In Philosophical terms, Epicurus stated that death means nothing to us because pleasure or pain relies on the sensations of the soul. Yet, as a materialist thinker he stated that death holds no sensation – so is neither pleasure or pain, and should not be worried about.

I think this has importance in every day life when trying to attain happiness. Certainly death is something that we can shy away from and not consider – but in these circumstances, this would inevitably lead us to worry and prevent us from achieving contentment.

But if we face thoughts of death head on, we can eliminate such worries – and achieve true contentment… after all, our death is something that is beyond our power and control.

3. On Pleasure and Pain.

Epicurus mainly emphasised the pursuit of pleasure as the ultimate good – thus one must aim to attain this. Counter to popular belief, Epicurus actually condemned a life driven by material pleasures on the basis that it will lead to future pain (and in life, we must seek to maximise the overall pleasure over the fulfilment of one small material pleasure.)

Epicurus outlined 3 different types of pleasure : natural and essential (like food,) natural and unessential (like sexual desires) and unnatural and unessential.

Overall, to attain genuine contentment – we must pursue only natural and essential all the time, natural and unessential in moderation, and we should avoid unnatural and unessential.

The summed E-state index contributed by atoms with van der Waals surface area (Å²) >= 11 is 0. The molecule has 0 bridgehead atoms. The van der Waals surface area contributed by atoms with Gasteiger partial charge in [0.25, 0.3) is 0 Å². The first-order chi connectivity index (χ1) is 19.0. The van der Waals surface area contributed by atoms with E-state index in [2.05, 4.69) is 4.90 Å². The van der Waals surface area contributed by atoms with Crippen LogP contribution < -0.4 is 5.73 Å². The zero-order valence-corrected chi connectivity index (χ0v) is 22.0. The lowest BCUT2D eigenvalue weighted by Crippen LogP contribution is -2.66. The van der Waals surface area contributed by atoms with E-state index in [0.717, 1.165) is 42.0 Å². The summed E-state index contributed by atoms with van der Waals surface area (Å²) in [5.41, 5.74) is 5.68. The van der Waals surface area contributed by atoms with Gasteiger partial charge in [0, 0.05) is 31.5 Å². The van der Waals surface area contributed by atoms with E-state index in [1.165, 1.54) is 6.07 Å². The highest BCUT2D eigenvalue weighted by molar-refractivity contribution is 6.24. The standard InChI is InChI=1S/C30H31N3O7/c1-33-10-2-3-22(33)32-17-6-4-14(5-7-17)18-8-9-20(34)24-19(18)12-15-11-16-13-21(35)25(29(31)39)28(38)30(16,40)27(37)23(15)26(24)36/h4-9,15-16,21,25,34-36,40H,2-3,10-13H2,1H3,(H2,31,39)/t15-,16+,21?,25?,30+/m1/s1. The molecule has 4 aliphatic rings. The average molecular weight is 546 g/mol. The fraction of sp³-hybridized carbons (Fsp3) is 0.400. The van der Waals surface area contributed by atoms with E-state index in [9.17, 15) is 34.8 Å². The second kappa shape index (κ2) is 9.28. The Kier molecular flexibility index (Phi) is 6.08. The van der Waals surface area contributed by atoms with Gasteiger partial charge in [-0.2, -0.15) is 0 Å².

In this instance, Philosophy has importance as it allows us to avoid false desires. These are things that we initially desire because they provide us with short bursts of pleasure, but over time they will inevitably lead to pain. By avoiding these, we will be able to focus our attention to genuine pleasures that will allow us to attain happiness.

From a Philosophical perspective, Epicurus refers to this as “sober thinking,” this being our ability to rationally differentiate between false pleasures and genuine pleasures. 

On a day to day basis, to apply this – the next time you have a strong urge or desire for something – I would recommend taking a second to rationally think: will this really provide me with happiness?

To summarise,

Epicurean thought offers valuable day to day advice when trying to achieve genuine happiness and contentment.

  • Surround yourself with friends and family, but do so as a choice – be reliant on nobody and be content on your own.
  • Rationally and clearly reflect on your worries – appreciate what you have, and do not let something you cannot control; like death, get in the way of your happiness.
  • Undergo sober thinking and follow only the desires that will offer genuine pleasure.

If you do all of these things, then you will be on the path to contentment.

Thank you for taking the time to engage with me,

Feel free to leave the answers to my questions below in the “comments section,” or tweet me : @theapeironblog

Jon Hawkins.

3 thoughts on “Epicureanism & how Philosophy can help you find contentment.